Oh, I smoke too much weed. My point there was that I'd put money on the guess that 90% of those 1/3 of men would say they always tell their wives they are perfect. And 50% actually believe it. Everyone is flawed. My wife is heavier than I am, but she's pregnant, and I've got celiac disease, so I'd be an a-hole for telling her she's fat. But if she ever got genuinely big, I would tell her because a) I would worry about her health and 2) I enjoy being physically attracted to the woman I love.

SarahsDaughter said...

Completely off topic, sorry: Ghost, have you heard of the new flour called Cup 4 Cup? It's sold from Williams Sonoma. It's a bit expensive but so worth it. Gluten free flour that acts and tastes exactly like wheat flour. My daughter has Celiac disease. I was able to use this flour as a literal cup for cup substitute for all of our old recipes (no need to add gums - they're already in the mixture). Pie crust, chocolate chip cookies, Christmas cut out cookies, rue for gravy or any other cream sauce, etc... Like I said, sorry for being off topic, if you understood the struggle of finding gluten free food substitutes, you'd know the sheer joy and excitement those intolerant of gluten get when something actually TASTES good.

rycamor said...

Arggh... clicked on the article and scrolled down... there is a sight that should not be witnessed by male eyes.

It isn't news that many men are afraid to confront women. I'm only surprised to learn the number is only around one-third.

I suspect it is more like 2/3 or greater in the USA. The article is British, and the Brits are far freer with negative personal criticism than Americans.

The fact is that pointing out flaws, real or imaginary, on an otherwise shapely woman is an effective means of modifying the relative value perception

But, if all the women around are heavier than her, good luck getting her to feel that some effort need be expended. Perhaps one good strategy is to be perceived as an expert at diet and exercise (by looking awesome YOURSELF), so other women start asking for advice. One of my favorite older alpha friends, a Vietnam vet who led a philosophy discussion, was always in excellent shape, and had lots of good advice for both men and women. His wife was also always in shape.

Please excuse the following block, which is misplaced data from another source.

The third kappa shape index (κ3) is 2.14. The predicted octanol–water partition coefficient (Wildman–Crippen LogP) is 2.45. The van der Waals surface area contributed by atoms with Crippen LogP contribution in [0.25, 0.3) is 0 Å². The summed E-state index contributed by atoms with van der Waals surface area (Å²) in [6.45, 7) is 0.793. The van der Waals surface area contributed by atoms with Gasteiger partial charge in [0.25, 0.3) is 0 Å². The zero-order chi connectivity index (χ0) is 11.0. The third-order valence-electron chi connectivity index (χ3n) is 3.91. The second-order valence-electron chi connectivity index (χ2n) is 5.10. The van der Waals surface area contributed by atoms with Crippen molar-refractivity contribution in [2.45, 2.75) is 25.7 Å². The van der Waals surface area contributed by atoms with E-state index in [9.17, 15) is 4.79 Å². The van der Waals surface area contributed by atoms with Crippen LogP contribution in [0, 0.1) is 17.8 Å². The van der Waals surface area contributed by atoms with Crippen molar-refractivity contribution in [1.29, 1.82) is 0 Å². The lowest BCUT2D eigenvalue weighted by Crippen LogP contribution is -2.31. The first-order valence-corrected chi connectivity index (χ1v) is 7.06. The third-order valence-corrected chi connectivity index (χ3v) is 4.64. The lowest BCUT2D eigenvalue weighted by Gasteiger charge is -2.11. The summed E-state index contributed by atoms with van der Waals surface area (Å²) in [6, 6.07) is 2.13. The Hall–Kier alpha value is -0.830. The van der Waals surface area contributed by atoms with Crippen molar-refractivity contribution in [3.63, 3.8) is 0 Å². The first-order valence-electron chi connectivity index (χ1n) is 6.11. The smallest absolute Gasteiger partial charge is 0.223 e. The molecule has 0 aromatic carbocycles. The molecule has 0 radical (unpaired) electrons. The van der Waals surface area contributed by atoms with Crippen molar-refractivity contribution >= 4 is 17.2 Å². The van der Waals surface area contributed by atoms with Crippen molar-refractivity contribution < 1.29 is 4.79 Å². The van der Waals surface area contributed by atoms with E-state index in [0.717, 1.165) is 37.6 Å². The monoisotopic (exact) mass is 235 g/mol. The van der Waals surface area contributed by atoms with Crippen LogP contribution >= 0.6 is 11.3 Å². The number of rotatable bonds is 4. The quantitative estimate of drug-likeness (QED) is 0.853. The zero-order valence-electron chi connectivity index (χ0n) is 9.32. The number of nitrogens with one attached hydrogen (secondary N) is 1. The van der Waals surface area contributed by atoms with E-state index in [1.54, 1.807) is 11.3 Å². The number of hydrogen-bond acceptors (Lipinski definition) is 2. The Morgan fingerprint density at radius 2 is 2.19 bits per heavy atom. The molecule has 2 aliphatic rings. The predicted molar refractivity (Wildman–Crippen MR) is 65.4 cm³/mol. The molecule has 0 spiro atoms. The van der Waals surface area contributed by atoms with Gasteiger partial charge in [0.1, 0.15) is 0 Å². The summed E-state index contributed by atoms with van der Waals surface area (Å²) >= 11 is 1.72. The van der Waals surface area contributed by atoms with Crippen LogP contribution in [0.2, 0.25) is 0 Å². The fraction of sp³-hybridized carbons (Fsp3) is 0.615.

I'm sure Vox knows nothing of this...

Anonymous said...

Caption to the photo:
"When it comes to telling a their loved one women are far more likely to tell their loved one that they're piling on the pounds, research has suggested"

Does anyone need further evidence that Mail Online writers/editors are idiots?

R. Bradley Andrews said...

The book The Primal Diet (along with others I am sure) maintains that it is eating and limited exercise that is much better for you rather than being a gym rat, even if you are very overweight.

I am not convinced that running the treadmill for hours a day is the best way to lose weight. In fact I dropped it very fast with minimal exercise when I did low-carb years ago. The harder thing is keeping it off, not getting it off.

Ghost said...

Sarah's daughter,
No I haven't heard of that stuff! But I'm going shopping today. That's freakin awesome. I was just happy that a month after I found out that I couldn't eat anything that tasted good that fruity and cocoa pebbles became gluten free. Cup for Cup by Williams Sonoma. Thank you so much. Also, if your daughter hasn't tried Quinoa pasta, that's the closest I've found to actual pasta and it tastes awesome. Most gluten free noodles are basically cardboard flavored.

Back on topic: